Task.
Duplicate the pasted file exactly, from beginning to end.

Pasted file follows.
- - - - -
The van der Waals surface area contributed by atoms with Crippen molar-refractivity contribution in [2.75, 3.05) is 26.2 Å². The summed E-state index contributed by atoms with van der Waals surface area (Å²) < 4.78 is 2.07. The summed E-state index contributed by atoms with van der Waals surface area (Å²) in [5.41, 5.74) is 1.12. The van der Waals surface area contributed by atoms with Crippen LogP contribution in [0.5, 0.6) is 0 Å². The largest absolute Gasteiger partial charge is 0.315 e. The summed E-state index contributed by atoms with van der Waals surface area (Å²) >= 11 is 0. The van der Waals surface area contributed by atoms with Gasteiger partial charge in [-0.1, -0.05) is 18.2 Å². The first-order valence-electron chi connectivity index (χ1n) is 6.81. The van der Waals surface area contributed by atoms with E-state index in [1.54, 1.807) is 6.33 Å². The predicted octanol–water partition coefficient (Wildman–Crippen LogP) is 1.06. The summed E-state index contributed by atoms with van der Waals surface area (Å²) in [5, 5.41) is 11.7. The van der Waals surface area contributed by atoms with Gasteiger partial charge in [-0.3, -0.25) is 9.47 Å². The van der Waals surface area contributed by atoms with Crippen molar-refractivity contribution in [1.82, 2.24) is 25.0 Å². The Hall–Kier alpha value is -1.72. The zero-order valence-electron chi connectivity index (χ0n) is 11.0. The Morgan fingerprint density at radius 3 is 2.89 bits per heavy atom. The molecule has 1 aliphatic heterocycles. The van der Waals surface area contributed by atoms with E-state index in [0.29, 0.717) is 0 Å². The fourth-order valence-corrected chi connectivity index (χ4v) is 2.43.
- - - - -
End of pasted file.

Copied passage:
The van der Waals surface area contributed by atoms with Crippen molar-refractivity contribution in [2.75, 3.05) is 26.2 Å². The summed E-state index contributed by atoms with van der Waals surface area (Å²) < 4.78 is 2.07. The summed E-state index contributed by atoms with van der Waals surface area (Å²) in [5.41, 5.74) is 1.12. The van der Waals surface area contributed by atoms with Crippen LogP contribution in [0.5, 0.6) is 0 Å². The largest absolute Gasteiger partial charge is 0.315 e. The summed E-state index contributed by atoms with van der Waals surface area (Å²) >= 11 is 0. The van der Waals surface area contributed by atoms with Gasteiger partial charge in [-0.1, -0.05) is 18.2 Å². The first-order valence-electron chi connectivity index (χ1n) is 6.81. The van der Waals surface area contributed by atoms with E-state index in [1.54, 1.807) is 6.33 Å². The predicted octanol–water partition coefficient (Wildman–Crippen LogP) is 1.06. The summed E-state index contributed by atoms with van der Waals surface area (Å²) in [5, 5.41) is 11.7. The van der Waals surface area contributed by atoms with Gasteiger partial charge in [-0.3, -0.25) is 9.47 Å². The van der Waals surface area contributed by atoms with Crippen molar-refractivity contribution in [1.82, 2.24) is 25.0 Å². The Hall–Kier alpha value is -1.72. The zero-order valence-electron chi connectivity index (χ0n) is 11.0. The Morgan fingerprint density at radius 3 is 2.89 bits per heavy atom. The molecule has 1 aliphatic heterocycles. The van der Waals surface area contributed by atoms with E-state index in [0.29, 0.717) is 0 Å². The fourth-order valence-corrected chi connectivity index (χ4v) is 2.43.